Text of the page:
PC and printer maker Hewlett-Packard (NYSE:HPQ) reported fiscal first quarter net income of $1.47 billion or 73 cents a share, down 44% from the year earlier earnings per share (EPS) of $1.17 a share. Absent one time charges, EPS was 92 cents in the fiscal first quarter ended Jan. 31, 2012. Sales were $30 billion, off by 7% year over year. Analysts' estimates were looking for EPS of 87 cents on revenues of $31 billion, respectively.

Investopedia Markets: Explore the best one-stop source for financial news, quotes and insights.

A Work in Progress
The biggest anchor for HP during the quarter was the significant decline in computer hardware. The company's Personal Systems Group saw revenue decline 15% year over year. Looking deeper, the consumer segment was hit the hardest. Consumer client revenue dropped 25% compared with 7% on the commercial client side. Overall, total computer unit sales declined by 18% with similar declines for both desktop units and notebook units. It's not surprising to see such a decline in computer sales. Computing has become much more mobile thanks primarily to the smashing success of Apple's (Nasdaq:AAPL) iPad. In addition to the growing popularity of tablet computers, smartphones are like many computers today. Thanks to the iPhone and the big push by Google's (Nasdaq:GOOG) Android software, smartphones are becoming the new notebook computers for many. (For related reading, see Apple Stock: $500 And Climbing?)

Better Days Ahead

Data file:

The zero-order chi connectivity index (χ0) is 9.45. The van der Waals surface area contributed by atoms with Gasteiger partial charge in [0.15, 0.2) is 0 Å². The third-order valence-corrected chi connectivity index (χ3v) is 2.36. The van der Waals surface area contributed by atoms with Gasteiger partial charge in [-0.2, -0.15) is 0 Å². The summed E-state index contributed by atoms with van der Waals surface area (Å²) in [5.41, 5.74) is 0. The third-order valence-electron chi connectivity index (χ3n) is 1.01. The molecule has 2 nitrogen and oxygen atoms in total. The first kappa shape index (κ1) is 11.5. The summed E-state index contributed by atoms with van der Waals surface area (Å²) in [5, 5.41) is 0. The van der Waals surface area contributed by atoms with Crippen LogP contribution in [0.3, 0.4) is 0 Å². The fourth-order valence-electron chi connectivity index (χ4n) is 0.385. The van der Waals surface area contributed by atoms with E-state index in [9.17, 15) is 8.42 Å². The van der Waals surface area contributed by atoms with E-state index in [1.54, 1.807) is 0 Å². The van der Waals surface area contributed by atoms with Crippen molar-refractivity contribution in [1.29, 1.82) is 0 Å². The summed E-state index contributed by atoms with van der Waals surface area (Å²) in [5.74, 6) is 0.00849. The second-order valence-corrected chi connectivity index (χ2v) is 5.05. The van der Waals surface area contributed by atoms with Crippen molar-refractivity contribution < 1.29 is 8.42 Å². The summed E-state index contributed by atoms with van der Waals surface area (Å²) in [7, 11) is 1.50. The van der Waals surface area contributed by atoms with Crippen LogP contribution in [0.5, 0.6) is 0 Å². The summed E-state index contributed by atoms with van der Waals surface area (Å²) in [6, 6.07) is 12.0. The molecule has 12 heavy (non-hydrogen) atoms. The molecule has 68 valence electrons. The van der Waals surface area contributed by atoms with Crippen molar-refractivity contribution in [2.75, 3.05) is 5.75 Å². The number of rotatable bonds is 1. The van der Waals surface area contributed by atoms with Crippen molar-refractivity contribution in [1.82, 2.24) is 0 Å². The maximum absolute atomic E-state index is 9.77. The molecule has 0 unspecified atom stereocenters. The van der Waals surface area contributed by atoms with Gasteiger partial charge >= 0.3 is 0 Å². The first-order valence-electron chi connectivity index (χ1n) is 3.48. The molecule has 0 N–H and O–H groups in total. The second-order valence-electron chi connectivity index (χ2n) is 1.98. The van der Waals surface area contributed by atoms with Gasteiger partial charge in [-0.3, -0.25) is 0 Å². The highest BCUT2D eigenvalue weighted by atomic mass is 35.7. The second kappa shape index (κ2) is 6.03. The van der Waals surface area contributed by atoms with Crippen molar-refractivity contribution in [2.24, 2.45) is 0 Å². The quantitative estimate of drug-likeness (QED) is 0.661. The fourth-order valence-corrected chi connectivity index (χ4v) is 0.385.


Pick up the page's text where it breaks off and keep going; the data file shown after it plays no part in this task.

PC sales will face headwinds going forward. Even Dell (Nasdaq:DELL) has acknowledged it, and it continues to focus on the IT side of the business to fuel future growth. While system sales are still going to be important for HP, this is the company's first full quarter under new CEO Meg Whitman. So, it's certainly too early to judge HP's future at this juncture. But like Dell, HP is experiencing growth on the software and service side of the business. Software revenue grew 30% year over year. Today's data heavy computing needs will create a greater demand for IT support. HP's strong position in the market puts it a great spot to leverage continued software and service revenue.

The Bottom Line
The company maintained its full year outlook of EPS of $4. Given the rapidly changing nature of the tech industry, that figure will likely change over the year. At the present moment, HP shares trade for $26 or a 9 P/E multiple. Yet, with a new CEO at the helm and some bad corporate decisions behind it, HP should be set for better days ahead.

Use the Investopedia Stock Simulator to trade the stocks mentioned in this stock analysis, risk free!

At the time of writing, Sham Gad did not own shares in any of the companies mentioned in this article.

Related Articles
  1. Stock Analysis

    8 Solid Utility Stocks for a Bear Market

    If you're seeking modest appreciation, generous dividend payments and resiliency, consider these eight utility stocks.
  2. Stock Analysis

    Why Phillips 66 (PSX) is a Solid Long-Term Bet